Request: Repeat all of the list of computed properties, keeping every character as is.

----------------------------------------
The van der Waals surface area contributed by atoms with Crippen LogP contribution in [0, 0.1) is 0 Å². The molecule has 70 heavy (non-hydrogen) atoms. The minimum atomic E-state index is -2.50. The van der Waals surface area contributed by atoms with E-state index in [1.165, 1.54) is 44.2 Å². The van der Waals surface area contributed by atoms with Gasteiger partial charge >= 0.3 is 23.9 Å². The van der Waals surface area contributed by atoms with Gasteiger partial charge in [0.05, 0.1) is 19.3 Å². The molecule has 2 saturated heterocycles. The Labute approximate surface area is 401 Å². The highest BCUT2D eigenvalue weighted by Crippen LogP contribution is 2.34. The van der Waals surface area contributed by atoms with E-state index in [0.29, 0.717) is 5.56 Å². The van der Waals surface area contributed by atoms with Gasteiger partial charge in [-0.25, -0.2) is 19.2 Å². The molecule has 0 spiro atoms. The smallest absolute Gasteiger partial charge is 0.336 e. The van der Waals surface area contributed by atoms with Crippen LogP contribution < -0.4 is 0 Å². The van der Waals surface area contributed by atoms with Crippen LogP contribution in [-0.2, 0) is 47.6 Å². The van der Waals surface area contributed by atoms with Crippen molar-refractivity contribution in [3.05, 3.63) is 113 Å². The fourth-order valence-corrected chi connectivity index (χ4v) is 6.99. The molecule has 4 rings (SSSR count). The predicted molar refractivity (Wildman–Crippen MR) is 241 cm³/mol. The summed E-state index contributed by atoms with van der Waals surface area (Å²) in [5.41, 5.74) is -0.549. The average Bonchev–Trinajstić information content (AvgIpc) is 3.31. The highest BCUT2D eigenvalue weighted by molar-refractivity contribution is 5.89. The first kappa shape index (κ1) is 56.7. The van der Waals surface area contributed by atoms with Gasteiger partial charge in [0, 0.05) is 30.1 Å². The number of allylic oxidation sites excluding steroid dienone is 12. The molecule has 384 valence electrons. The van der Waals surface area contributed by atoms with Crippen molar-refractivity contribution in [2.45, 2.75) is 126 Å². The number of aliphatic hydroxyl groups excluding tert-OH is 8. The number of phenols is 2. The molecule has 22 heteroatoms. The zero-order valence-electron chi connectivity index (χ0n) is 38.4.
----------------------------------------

The van der Waals surface area contributed by atoms with Crippen LogP contribution in [0, 0.1) is 0 Å². The molecule has 70 heavy (non-hydrogen) atoms. The minimum atomic E-state index is -2.50. The van der Waals surface area contributed by atoms with E-state index in [1.165, 1.54) is 44.2 Å². The van der Waals surface area contributed by atoms with Gasteiger partial charge >= 0.3 is 23.9 Å². The van der Waals surface area contributed by atoms with Gasteiger partial charge in [0.05, 0.1) is 19.3 Å². The molecule has 2 saturated heterocycles. The Labute approximate surface area is 401 Å². The highest BCUT2D eigenvalue weighted by Crippen LogP contribution is 2.34. The van der Waals surface area contributed by atoms with E-state index in [0.29, 0.717) is 5.56 Å². The van der Waals surface area contributed by atoms with Gasteiger partial charge in [-0.25, -0.2) is 19.2 Å². The molecule has 0 spiro atoms. The smallest absolute Gasteiger partial charge is 0.336 e. The van der Waals surface area contributed by atoms with Crippen LogP contribution < -0.4 is 0 Å². The van der Waals surface area contributed by atoms with Crippen LogP contribution in [-0.2, 0) is 47.6 Å². The van der Waals surface area contributed by atoms with Crippen molar-refractivity contribution in [3.05, 3.63) is 113 Å². The fourth-order valence-corrected chi connectivity index (χ4v) is 6.99. The molecule has 4 rings (SSSR count). The predicted molar refractivity (Wildman–Crippen MR) is 241 cm³/mol. The summed E-state index contributed by atoms with van der Waals surface area (Å²) in [5.41, 5.74) is -0.549. The average Bonchev–Trinajstić information content (AvgIpc) is 3.31. The highest BCUT2D eigenvalue weighted by molar-refractivity contribution is 5.89. The first kappa shape index (κ1) is 56.7. The van der Waals surface area contributed by atoms with Gasteiger partial charge in [0, 0.05) is 30.1 Å². The number of allylic oxidation sites excluding steroid dienone is 12. The molecule has 384 valence electrons. The van der Waals surface area contributed by atoms with Crippen molar-refractivity contribution in [2.45, 2.75) is 126 Å². The number of aliphatic hydroxyl groups excluding tert-OH is 8. The number of phenols is 2. The molecule has 22 heteroatoms. The zero-order valence-electron chi connectivity index (χ0n) is 38.4.